Amazon used to be a lot more laissez faire about how Fulfilled By Amazon (FBA) sellers used their fulfillment centers. Sellers could send in inventory, and, while the space wasn’t unlimited, if their sales were not as forecasted they would simply pay long-term storage fees. Sure, if a seller’s inventory management was poor enough they would have their inventory storage limits reduced and pay higher storage fees, but this was just an incentive not to let things slide too much.
However, in 2022 Amazon reduced storage limits overall to the point where some FBA sellers had sales and catalog size impacted, and in March 2023 Amazon revised their inventory system. There is now an incentive for FBA sellers to be highly accurate with inventory management because Amazon will reward them with increased storage limits. Precision is a carrot now, rather than a stick.
In this article, we provide five strategic methods that sellers can utilize to optimize inventory management on Amazon.
Achieving successful inventory management on Amazon requires a profound understanding of past demand patterns and the capacity to accurately forecast future demand. Seasonality, market trends, historical sales figures, competitor activity and planned promotions all play a crucial role in determining the trajectory of sales.
At Emplicit, we advocate for the analysis of multiple historical data points, encompassing previous 7, 30, 60, and 90-day sales figures. Our logistics experts factor in internal factors such as stock availability, marketing spend, promotions, and sales and margin targets, and external factors such as seasonality, Amazon trends, new category restrictions and market entrants. A comprehensive review of shipments in working, shipped, or receiving status is also beneficial. Striking a balance between what has been sold, what is available, and what's en route to an Amazon fulfillment center is key to precise forecasting.
Inventory management isn’t a static task; it requires constant vigilance and flexibility. FBA sellers should regularly review and modify their demand forecasts, adjust their replenishment suggestions based on demand shifts, and update their minimum reorder points as required.
Sellers should review sales daily, plan replenishment frequencies to suit their needs, and maintain appropriate inventory levels at Amazon. Weekly replenishments can help keep a seller’s inbound pipeline full, minimize out-of-stock instances, and account for unforeseen supply chain disruptions.
Amazon’s organic and paid algorithms prioritize products with high sell-through rates. This means best selling products end up selling better. Focusing on high-performing items allows FBA sellers to reduce monthly storage costs, avoid aged inventory and the associated fees that Amazon imposes, and curtail the need for costly removal orders. And sales velocity is the quickest way to get Amazon to increase your storage limits. Concentrate on the 20% of items that generate 80% of sales.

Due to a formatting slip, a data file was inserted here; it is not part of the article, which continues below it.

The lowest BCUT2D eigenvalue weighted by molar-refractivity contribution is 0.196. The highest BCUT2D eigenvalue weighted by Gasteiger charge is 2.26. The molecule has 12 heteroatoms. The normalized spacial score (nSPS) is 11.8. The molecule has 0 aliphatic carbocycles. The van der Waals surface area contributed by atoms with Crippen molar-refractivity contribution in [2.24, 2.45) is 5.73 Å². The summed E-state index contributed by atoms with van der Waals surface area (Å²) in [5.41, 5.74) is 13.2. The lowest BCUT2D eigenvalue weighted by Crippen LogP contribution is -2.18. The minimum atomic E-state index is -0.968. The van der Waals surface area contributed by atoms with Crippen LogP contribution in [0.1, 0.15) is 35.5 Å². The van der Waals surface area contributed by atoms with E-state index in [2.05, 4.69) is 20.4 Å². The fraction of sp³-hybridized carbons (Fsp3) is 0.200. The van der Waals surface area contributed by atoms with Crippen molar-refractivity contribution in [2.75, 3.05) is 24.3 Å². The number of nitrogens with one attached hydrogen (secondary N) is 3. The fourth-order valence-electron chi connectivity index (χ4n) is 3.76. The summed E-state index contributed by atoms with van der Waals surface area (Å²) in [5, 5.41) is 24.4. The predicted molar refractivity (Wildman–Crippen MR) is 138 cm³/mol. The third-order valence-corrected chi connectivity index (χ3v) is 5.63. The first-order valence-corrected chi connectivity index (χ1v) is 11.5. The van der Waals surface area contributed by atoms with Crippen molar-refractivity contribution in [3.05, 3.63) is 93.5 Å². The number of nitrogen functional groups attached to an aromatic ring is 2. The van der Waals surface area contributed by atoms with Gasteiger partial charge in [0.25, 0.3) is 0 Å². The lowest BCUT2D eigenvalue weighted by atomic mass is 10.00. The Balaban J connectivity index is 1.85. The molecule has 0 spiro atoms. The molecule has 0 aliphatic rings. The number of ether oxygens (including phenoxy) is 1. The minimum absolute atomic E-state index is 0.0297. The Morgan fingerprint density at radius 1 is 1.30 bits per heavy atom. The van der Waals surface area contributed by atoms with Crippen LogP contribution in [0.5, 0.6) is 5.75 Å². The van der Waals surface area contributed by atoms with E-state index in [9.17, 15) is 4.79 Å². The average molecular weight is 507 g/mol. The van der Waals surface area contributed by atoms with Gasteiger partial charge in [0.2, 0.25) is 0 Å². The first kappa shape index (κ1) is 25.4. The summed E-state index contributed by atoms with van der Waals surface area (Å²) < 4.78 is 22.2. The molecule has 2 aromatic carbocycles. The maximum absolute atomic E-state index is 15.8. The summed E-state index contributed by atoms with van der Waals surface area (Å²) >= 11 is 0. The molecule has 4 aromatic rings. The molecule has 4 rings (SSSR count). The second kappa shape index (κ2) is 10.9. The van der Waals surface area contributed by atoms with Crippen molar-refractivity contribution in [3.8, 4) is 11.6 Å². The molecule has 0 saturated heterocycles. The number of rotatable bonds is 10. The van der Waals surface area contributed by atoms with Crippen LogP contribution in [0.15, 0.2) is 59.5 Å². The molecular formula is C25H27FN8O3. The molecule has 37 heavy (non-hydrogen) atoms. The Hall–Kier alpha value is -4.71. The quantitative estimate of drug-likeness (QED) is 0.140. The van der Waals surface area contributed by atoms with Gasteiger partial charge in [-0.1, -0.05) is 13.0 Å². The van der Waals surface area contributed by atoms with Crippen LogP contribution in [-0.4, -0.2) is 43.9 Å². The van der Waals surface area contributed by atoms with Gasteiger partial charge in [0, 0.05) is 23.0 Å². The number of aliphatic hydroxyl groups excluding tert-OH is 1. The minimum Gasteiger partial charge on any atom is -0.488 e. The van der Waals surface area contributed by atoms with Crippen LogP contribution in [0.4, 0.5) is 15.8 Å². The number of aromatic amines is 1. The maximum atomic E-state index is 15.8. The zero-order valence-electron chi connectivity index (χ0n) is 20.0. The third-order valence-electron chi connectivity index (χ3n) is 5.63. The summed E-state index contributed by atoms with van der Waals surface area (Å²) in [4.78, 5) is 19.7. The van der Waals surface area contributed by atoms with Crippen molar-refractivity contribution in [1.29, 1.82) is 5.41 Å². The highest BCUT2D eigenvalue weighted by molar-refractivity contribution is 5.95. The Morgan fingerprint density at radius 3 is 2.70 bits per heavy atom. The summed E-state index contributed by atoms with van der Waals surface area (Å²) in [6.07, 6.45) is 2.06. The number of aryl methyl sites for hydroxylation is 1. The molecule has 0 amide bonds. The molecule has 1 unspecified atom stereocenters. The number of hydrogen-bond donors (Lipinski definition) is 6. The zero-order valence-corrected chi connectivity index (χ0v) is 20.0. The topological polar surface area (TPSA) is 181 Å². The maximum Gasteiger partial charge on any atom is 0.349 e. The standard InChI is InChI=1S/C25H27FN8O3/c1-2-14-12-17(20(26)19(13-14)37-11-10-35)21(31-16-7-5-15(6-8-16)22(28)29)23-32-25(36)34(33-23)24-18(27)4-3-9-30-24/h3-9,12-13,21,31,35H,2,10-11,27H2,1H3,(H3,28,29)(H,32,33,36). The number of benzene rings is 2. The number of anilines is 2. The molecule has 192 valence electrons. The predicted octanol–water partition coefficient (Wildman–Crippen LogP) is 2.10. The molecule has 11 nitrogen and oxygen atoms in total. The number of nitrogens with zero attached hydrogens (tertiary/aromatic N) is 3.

At the same time, sellers should prune their catalogs by removing slow-selling items. These items negatively affect Amazon’s Inventory Performance Index (IPI) score, which directly influences the space Amazon allocates to a seller’s inventory in their fulfillment centers.
If sellers are tight on inventory space, as well as the best-selling products, they should prioritize products with higher margins until Amazon provides additional storage, and they should reduce marketing spend accordingly – something which necessitates a close relationship between inventory and marketing.
Ranking products by sales and margins, and calculating the storage space each product takes up will go a long way towards understanding and anticipating demand on Amazon.
Amazon’s capacity management system is a new system for allocating inventory limits to FBA sellers and allowing sellers to gauge their inventory capacity at Amazon’s fulfillment centers. It also enables sellers to bid on increases to their inventory limits.
Previously, Amazon had restock limits which were updated weekly based on the seller’s previous 90-day sales. Restock limits were determined by Inventory Performance Index (IPI) metrics such as sell-through, excess inventory, and stranded inventory. However, because the restock limits were updated weekly, it was challenging to plan accordingly, especially heading into a peak season or if a seller was about to run a promotion.
With Amazon’s Capacity Monitor program, sellers are given a monthly capacity outlook based on the cubic feet of space occupied by their products in Amazon’s fulfillment centers and their IPI metrics. Amazon not only provides a current month outlook on available space; they provide an estimate for the next three months which can aid in the inventory planning process.